Oloyede went on to say that the evidence from the suspect’s phone and computer, where he had first feigned a 200 score before increasing it to 290, led to his confession.

Our correspondent launched an inquiry into how UTME applicants fabricate results, related printouts, and “JAMB text messages” to support their claims after JAMB exposed Ejikeme and Atung.

After conducting research, our reporter discovered that the majority of “UTME and WASSCE result upgraders” obtain customers via well-known social media sites like Facebook. A list of UTME result vendors appeared when the term “JAMB upgrade” was simply placed into Facebook’s search bar.

Our correspondent saw that some of these “upgraders” of results posted testimony of improved results and WhatsApp connections where they could be reached, but they did not submit their own names on Facebook.

In order to learn how the syndicates improved results and the procedures they used—including the fees for the service—our correspondent started following the syndicates.

On Facebook, the correspondent engaged with other syndicate members while assuming the persona of a frantic applicant hoping to get accepted into the university with an improved JAMB score.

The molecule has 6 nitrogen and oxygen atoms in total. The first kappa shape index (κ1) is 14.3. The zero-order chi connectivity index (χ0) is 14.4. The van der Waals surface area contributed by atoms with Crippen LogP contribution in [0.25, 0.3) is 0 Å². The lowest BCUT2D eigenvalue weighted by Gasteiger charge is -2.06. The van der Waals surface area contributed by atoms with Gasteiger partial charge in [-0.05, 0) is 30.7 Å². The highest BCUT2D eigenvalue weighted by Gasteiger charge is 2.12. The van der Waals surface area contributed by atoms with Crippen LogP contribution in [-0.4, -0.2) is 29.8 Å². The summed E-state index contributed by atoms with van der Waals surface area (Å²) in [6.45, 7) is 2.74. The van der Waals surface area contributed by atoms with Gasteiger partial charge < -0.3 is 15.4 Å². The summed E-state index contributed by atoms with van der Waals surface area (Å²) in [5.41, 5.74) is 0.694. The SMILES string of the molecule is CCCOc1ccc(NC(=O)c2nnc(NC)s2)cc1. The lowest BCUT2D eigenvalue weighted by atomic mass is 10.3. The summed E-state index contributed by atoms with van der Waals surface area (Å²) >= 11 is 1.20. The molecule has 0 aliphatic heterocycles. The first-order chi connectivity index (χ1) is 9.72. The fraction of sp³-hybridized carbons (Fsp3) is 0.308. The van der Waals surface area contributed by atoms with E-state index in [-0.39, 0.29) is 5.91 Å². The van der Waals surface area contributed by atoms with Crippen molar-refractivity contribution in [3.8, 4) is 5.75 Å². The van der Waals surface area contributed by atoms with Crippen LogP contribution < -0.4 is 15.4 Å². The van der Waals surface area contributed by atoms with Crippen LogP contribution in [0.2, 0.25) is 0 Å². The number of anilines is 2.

She told them that although she received 150 in the 2023 UTME, she needed to apply into medicine with an enhanced score of 249.

The writer feigned to be the mother of a UTME applicant whose daughter had received a score of 160 but need an upgrade to 300 in order to communicate with someone else.

A total of three syndicate members were involved in the UTME upgrade and one member in the WASSCE result upgrade. One of them went by the Facebook moniker “Channels Television,” but her real name was Blessing Oiza Samuel, according to the account number he gave for payment.

On June 12, she posted something on Facebook that said, “JAMB UPGRADE! JAMB VERSION! JAMB VERSION! To improve your JAMS scores to 200, 230, 250, 270, 290, or 350, please contact us at {08144978250} right now. My WhatsApp number is this. Upgrading is still ongoing at this time. In a day, I may enhance your JAMB results.

As instructed, our correspondent used WhatsApp to get in touch with the number and pretended to be the mother of a UTME applicant who had received a 160 but need an upgrade to a 300 in order to be in.

Social Media Auto Publish Powered By :